Select Page
Generic filters
Exact matches only
Search in title
Search in content
Search in excerpt
Filter by Custom Post Type
pattern

2017.07.11 Tuesday Stretch

BugDoc Dave here. While Carnival World is enjoying the various regional and national carnival glass conventions, the stretch glass collectors are getting ready to have its annual convention in Marietta, Ohio on July 26-28 (https://www.stretchglasssociety.org/). As mentioned earlier, our club display theme is: “Giving Stretch Glass the Green Light!” Our featured speakers will be some founding members, Kitty and Russell Umbraco. But, tonight is Tuesday Stretch and it’s my (the BugDoc) turn to discuss some glass. I’m tempted to show more green stretch, but you’ll need to come to our convention to see all the goodies that will be assembled! Tonight, I’ll discuss some of the Imperial plates that most dub “wide panel.”

Imperial actually used several line numbers which refer to what we call wide panel today. The main differences are in the width of the base compared to the rim. In fact, there would be too much to discuss in one article, so I’m going to concentrate on the 8-inch, #645 pieces. These plates are relatively common, and all have a snap base. If you find a wide panel plate that is about 8-inches in diameter with a ground base, it will be a U.S. Glass piece!

The #645 pieces come in the common Imperial stretch (their crizzled effect line) colors – Iris Ice (crystal), Rose Ice (marigold), Blue Ice (smoke), Green Ice (teal), Amethyst Ice (purple), Amber Ice (amber glass) and ruby/amberina. These plates have a wide, 4-inch diameter snap base, and 14 panels.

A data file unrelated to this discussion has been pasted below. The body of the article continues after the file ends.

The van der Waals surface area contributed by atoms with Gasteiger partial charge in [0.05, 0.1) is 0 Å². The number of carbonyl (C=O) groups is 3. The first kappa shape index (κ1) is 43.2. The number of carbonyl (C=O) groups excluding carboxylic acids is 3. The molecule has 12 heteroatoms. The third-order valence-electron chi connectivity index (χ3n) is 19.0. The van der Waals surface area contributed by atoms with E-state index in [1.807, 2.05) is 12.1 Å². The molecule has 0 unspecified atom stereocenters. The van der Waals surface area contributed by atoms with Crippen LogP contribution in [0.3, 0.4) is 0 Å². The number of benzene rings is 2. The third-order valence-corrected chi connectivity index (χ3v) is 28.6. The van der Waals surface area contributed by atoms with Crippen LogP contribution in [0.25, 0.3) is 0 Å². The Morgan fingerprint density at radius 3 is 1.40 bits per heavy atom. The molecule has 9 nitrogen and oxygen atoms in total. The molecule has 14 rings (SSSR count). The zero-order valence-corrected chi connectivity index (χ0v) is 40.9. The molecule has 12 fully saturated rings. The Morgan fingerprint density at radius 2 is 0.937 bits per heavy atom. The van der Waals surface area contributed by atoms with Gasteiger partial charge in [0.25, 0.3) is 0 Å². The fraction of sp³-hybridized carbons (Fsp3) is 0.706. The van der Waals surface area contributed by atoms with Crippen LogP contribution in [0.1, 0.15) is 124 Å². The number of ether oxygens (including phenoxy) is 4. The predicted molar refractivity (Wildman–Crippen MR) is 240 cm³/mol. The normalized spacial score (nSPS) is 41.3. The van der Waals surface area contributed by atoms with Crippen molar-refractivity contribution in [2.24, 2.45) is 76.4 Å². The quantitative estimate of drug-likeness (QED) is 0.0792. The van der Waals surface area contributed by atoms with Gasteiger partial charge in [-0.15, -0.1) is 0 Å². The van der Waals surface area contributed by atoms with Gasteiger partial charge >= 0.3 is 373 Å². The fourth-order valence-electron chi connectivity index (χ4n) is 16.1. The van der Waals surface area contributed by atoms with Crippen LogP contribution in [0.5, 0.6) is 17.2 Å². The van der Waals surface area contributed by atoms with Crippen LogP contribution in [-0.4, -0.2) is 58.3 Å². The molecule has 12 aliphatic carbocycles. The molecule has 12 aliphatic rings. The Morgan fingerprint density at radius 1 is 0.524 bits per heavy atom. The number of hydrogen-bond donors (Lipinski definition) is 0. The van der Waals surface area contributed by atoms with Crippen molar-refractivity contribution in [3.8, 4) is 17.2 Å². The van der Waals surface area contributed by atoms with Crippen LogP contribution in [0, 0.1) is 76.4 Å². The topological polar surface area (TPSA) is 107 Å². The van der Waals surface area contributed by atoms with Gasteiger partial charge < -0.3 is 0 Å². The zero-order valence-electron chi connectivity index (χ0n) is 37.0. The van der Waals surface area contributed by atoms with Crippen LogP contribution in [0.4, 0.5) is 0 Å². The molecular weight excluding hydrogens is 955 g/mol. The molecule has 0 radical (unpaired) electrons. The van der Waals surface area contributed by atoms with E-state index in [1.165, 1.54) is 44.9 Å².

The Iris Ice pieces are the most common and it used to be common to see a stack of six to eight plates in most malls. Most of these plates have good iridescence, but some are heavily doped and have a frosty white effect. I’ve seen some plates with only the top or bottom iridized which gives a different look.

The Rose Ice pieces range from very light marigold to nearly chocolate brown-iridescence. Like many of the marigold pieces made by Imperial, this iridescence can often wear off with too much cleaning, so use care and only soft cleaning!

The Blue Ice pieces can also vary considerably in intensity of doping. Most are a light smoke color, but I’ve seen some very dark, multicolored pieces. The darker ones command higher prices!

The Green Ice pieces are usually very similar though the base glass can look a little like Celeste Blue in some rare cases. However, when you put the plate next to a true Celeste Blue, it will show the difference.

Amethyst Ice and Amber Ice plates are the least common colors, but many often mistake the Amber Ice as being a marigold without noticing that the base glass is an amber color, not clear!

The ruby/amberina plates are also relatively common, but being a striking glass, the base glass can range from mainly yellow with some orange overtones to an almost oxblood red! Most are a nice amberina with the center being yellow-orange and the rim being a nice ruby.

As you can see, one could make a collection of just these 8-inch plates and concentrate on the extremes of doping and striking! Again, if you find a true Celeste Blue or Topaz (vaseline) wide panel plate, look at the base and you’ll see that it is ground and would then be U.S. Glass pieces!